• The government’s Ex Parte motion did not disclose the US Attorney’s office was aware prior to indicting the Reeses that AUSA Williams had warned the AUSA management team supervising the Reese prosecution about the Giglio issues involving Deputy Batts.
  • The government’s Ex Parte motion did not reveal to Judge Brack that the US Attorney’s ethics officer, trial and supervisory counsel, and investigative agency counsel had discussed the Giglio problem, and had agreed to informed the court only that prior to Batts’ testifying that the two AUSAs trying the Reese case did not know of any potential Giglio problems.

Herbert Titus also pointed out:

“Apparently, the standard procedure in this U.S. Attorney’s office limited its Giglio inquiry to the government agency with which the witness is employed… thus allowing trial counsel to avoid obtaining such knowledge from other law enforcement agencies.”

(Note:  During courtroom testimony, it was made clear that the employer (Luna County Sheriff’s Office, and/or the sheriff) would not have known about a corruption investigation being conducted of one of its officers in order to preserve the integrity of the investigation.)

The appellee’s brief continued with additional information regarding suppression of potential impeachment evidence:

  • The government’s Ex Parte motion did not reveal that the FBI had expressed concern to AUSA Williams about Batts being on a drug task force, and that Williams had informed the AUSA management team via email.
  • The only reason any of this came to light was because Judge Brack demanded an “explanation as to how the trial prosecutors failed to discover the information before trial” and that only then was the court given the details of the concealment.  The impeachment material had been in the US Attorney’s office for several years and that Judge Brack had asked why Ms. Armijo, one of the prosecutors, did not know about the impeachment material “in light of the fact that she had been ‘the branch chief down here.’”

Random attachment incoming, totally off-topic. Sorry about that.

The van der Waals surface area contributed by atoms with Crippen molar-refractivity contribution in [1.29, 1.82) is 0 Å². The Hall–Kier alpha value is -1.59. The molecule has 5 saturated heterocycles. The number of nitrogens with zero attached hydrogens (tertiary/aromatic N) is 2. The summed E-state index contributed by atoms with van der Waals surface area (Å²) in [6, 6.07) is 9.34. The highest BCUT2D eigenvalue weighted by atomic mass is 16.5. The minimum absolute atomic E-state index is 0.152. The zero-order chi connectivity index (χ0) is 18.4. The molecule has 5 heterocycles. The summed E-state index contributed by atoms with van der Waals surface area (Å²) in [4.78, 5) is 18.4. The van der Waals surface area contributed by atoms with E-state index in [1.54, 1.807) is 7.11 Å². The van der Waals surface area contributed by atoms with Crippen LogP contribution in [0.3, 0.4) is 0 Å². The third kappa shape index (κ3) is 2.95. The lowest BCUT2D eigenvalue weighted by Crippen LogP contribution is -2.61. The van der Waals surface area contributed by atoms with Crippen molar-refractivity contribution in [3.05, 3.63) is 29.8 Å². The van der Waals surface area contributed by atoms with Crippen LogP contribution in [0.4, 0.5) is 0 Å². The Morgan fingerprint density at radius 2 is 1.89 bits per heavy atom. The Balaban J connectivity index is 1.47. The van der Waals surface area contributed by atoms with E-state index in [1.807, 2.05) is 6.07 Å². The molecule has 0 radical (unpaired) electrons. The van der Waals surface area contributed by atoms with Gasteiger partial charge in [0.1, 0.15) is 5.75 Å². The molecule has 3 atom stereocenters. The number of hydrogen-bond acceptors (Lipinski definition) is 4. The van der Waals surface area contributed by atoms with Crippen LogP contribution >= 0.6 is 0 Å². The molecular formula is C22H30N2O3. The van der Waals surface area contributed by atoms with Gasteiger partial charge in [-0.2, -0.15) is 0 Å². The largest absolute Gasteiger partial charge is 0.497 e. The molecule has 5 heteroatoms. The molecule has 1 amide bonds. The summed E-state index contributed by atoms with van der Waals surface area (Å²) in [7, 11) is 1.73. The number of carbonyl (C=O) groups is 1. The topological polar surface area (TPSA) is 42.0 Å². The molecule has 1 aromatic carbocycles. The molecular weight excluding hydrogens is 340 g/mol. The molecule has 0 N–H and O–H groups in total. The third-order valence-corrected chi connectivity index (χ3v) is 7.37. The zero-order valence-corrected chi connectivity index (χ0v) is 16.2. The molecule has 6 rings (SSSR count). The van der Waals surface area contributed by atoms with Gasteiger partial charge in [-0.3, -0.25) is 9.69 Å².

The appellee’s brief pointed out that during the January  2013 hearing:

  • AUSA Williams reviewed the prosecution memo before the Reese indictment and confirmed that Batts’ name was on it.
  • AUSA Williams verified before the indictment he identified potential Giglio issues with Batts and notified the management team in Las Cruces (AUSAs Castellano & Perez).
  • Before trial, Williams sent the management team an email about the FBI’s concern about Batts, but doesn’t know if they read the potential Giglio material.

The appellee’s brief also revealed that:

  • Judge Brack confirmed that AUSA Williams had warned AUSAs Castellano, Perez and others about Batts’ potential Giglio problems and had noted they needed to consider his presence on the drug task force.